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Title: Assessment of choroidal blood flow using laser speckle flowgraphy
Authors: Calzetti, Giacomo
Fondi, Klemens
Bata, Ahmed M.
Luft, Nikolaus
Wozniak, Piotr A.
Witkowska, Katarzyna J.
Bolz, Matthias
Popa-Cherecheanu, Alina
Werkmeister, René M.
Schmidl, Doreen
Garhöfer, Gerhard
Schmetterer, Leopold
Keywords: Science::Medicine
Issue Date: 2018
Source: Calzetti, G., Fondi, K., Bata, A. M., Luft, N., Wozniak, P. A., Witkowska, K. J., . . ., Schmetterer, L. (2018). Assessment of choroidal blood flow using laser speckle flowgraphy. British journal of ophthalmology, 102(12), 1679–1683. doi:10.1136/bjophthalmol-2017-311750
Journal: British journal of ophthalmology
Abstract: Background/aims There is considerable interest in novel techniques to quantify choroidal blood flow (CBF) in humans. In the present study, we investigated a novel technique to measure CBF based on laser speckle flowgraphy (LSFG) in healthy subjects. Methods This study included 31 eyes of 31 healthy, non-smoking subjects aged between 19 and 74 years. A commercial LSFG instrument was used to measure choroidal vessel diameter (CVD) and relative flow volume (RFV) in choroidal vessels that were identified on fundus photos, an approach that was used previously only for retinal vessels. The reproducibility and the effect of isometric exercise on these parameters were investigated. The latter was compared with measurement of subfoveal CBF using laser Doppler flowmetry (LDF). Results Intraclass correlation coefficients for CVD and RFV were higher than 0.8 indicating excellent reproducibility. During isometric exercise, we observed an increase in ocular perfusion pressure of approximately 60% (P<0.001). The increase in RFV and CBF was lower, but also highly significant versus baseline (at minute 6 of isometric exercise: RFV 10.5%±4.2%, CBF 8.3%±3.6%; P<0.001 each) indicating choroidal autoregulation. Conclusion LSFG may be a novel approach to study blood flow in choroidal vessels. Data are reproducible and show good agreement with LDF data.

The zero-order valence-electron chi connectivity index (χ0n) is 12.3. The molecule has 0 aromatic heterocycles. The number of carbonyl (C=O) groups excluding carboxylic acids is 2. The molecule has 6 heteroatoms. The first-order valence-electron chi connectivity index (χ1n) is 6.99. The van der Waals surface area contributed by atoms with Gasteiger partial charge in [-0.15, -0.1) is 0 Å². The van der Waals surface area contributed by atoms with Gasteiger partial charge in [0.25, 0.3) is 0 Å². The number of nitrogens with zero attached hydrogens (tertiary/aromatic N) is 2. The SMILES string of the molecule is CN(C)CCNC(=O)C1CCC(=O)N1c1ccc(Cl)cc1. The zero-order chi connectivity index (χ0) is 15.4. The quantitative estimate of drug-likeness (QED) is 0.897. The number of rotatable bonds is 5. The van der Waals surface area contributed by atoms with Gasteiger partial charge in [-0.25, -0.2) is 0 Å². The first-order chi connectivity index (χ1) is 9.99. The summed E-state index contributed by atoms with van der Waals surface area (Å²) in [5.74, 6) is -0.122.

ISSN: 0007-1161
DOI: 10.1136/bjophthalmol-2017-311750
Rights: © 2018 The Author(s). This is an open access article distributed in accordance with the Creative Commons Attribution Non Commercial (CC BY-NC 4.0) license, which permits others to distribute, remix, adapt, build upon this work non-commercially, and license their derivative works on different terms, provided the original work is properly cited and the use is non-commercial. See:
Fulltext Permission: open
Fulltext Availability: With Fulltext
Appears in Collections:LKCMedicine Journal Articles

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